The revival of Hamilton’s light-rail transit (LRT) project appears to have the support of Ontario’s premier, although it remains unclear when it will officially get back on track.
“The ideal situation is to do what the mayor wants to do, if everyone agrees, is the LRT,” said Ford. “But again, I don’t think we’re there 100 per cent. We need the feds to come to the table, see how much they’re bringing to the project, and then we can all sit down.”
He added that he thinks it’s a “good project,” but stressed that the city and the federal government will need to be involved in funding it.
In a statement to Global News on Friday, federal Minister of Infrastructure and Communities Catherine McKenna said it’s up to the province to formally endorse the LRT project and submit a business case for the government to review.
“I have been following the Hamilton LRT proposal closely and favourably support it,” said McKenna. “Having grown up in Hamilton, I understand how important good public transit is to the city in terms of creating jobs, attracting businesses and helping people get around in faster, cleaner and more affordable ways.
“I look forward to the Province of Ontario formally endorsing the LRT project and submitting a business case for review. We know major transit projects create good jobs for Ontarians and grow the economy at a time when we really need it.”
The project has been in limbo ever since December 2019, when provincial Transportation Minister Caroline Mulroney announced that it would be cancelled due to cost overruns.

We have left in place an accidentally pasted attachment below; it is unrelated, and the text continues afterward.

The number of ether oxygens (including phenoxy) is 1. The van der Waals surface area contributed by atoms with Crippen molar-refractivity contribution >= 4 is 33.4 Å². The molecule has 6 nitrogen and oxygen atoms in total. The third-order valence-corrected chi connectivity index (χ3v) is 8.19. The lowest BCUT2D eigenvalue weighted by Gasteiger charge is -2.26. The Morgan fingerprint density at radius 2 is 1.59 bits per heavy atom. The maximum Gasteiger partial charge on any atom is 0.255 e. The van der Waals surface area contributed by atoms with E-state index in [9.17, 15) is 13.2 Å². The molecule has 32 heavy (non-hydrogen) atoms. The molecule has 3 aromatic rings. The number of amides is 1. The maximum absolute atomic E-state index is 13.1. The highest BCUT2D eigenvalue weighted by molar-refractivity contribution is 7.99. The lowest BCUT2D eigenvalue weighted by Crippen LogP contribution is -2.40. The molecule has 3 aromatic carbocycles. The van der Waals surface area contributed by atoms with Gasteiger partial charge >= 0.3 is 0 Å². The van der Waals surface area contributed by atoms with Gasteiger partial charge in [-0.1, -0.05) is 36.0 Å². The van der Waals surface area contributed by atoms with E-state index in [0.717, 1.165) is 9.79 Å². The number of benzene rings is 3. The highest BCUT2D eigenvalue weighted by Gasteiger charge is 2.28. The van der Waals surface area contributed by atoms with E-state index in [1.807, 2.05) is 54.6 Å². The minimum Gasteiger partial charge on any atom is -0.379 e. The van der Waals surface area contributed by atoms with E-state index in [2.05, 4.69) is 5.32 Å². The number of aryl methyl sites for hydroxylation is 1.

A transportation task force put together by the province in response to criticism of the LRT’s cancellation suggested in April that the best way to spend the $1 billion earmarked for transit in Hamilton would be either LRT or bus-rapid transit (BRT).
Since that report was released, the province hasn’t announced any plans to pick the project back up.
However, an announcement from the Labourers’ International Union of North America (LiUNA) in August suggested that there might be another way forward, pitching a $3.4-million LRT construction plan that would combine private money with potential contributions from the provincial and federal governments.
Joseph Mancinelli, LiUNA’s vice-president and regional manager for Central and Eastern Canada, said that plan is still viable and he remains optimistic about reviving the LRT.
“We feel pretty confident that we’re moving forward with the LRT,” Mancinelli said on Friday morning. “It’s just a matter of timing at this point, in order to have the provincial and federal governments co-ordinate with each other.”
He added that he believes an announcement is “imminent,” citing the project as an ideal stimulant of economic recovery during the pandemic.
“I can’t tell you exactly when that will be. I wish I knew. But it’s imminent, it’s coming.”